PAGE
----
Romney 3.0 sparks new presidential competition
Des Moines, Iowa – — A shake-out among fiery conservatives with White House ambitions was always a sure thing. Now it appears the competition among the more establishment-minded GOP candidates for president will end up just as fierce.
With Mitt Romney’s move in the past week toward launching a third run for president, there are three high-profile Republicans from the party’s mainstream suddenly competing for the same group of elite donors and staffing talent, just as the crowded 2016 presidential primary season begins.
And that list — Romney, New Jersey Gov. Chris Christie and former Florida Gov. Jeb Bush — doesn’t even include a group of Midwestern governors, led by Wisconsin’s Scott Walker, who also fit the mold of accomplished, economic-minded executives driven as much by a pragmatic approach to governing as their conservative ideology.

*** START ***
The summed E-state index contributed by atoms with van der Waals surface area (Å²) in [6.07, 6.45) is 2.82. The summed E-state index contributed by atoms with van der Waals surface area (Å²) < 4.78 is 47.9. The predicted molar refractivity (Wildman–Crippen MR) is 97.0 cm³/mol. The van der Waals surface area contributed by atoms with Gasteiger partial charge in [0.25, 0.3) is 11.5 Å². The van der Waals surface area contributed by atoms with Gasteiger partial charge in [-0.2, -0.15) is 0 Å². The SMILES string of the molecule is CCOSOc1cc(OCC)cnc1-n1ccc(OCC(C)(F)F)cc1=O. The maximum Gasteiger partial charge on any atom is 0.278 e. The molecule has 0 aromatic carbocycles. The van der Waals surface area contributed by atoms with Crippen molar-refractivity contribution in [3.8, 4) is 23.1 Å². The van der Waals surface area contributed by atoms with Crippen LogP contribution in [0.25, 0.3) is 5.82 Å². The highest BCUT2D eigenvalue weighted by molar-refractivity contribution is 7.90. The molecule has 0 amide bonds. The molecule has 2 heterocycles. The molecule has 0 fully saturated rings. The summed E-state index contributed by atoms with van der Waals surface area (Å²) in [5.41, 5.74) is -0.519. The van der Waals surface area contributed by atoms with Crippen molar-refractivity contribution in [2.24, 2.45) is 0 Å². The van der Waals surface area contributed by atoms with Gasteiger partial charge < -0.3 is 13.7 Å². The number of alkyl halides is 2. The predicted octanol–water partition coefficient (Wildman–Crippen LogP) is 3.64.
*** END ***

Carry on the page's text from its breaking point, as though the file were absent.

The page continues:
“We’ve never seen anything remotely like it,” said Rick Wilson, a Florida-based Republican consultant who has advised presidential campaigns.
The abundance of Republican presidential prospects who put economic policy ahead of social issues comes after GOP congressional leaders succeeded last year in beating back primary challenges from farther-right, tea party-affiliated candidates on their way to reclaiming control of the Senate.
It also sets up a potential contest of mainstream Republicans not seen since 2000, when George W. Bush was the favorite in a crowded field, or 1988, when then-Vice President George H. W. Bush was the heavy favorite.
Not one of the ambitious Republicans has formally entered the race yet. But more than a dozen candidates are preparing for what is widely seen as a once-in-a-generation opportunity — an open White House and no Republican heir apparent with a claim to the nomination. The group features no shortage of conservatives with untested mainstream appeal, including Texas Sen. Ted Cruz, Kentucky Sen. Rand Paul and former neurosurgeon Ben Carson, a Detroit native.
Carson joins Romney on the agenda at this week’s Republican National Committee winter meeting in San Diego, where another cultural conservative favorite, Texas Gov. Rick Perry, and Wisconsin’s Walker are also slated to appear. Other would-be presidential contenders are sending senior aides.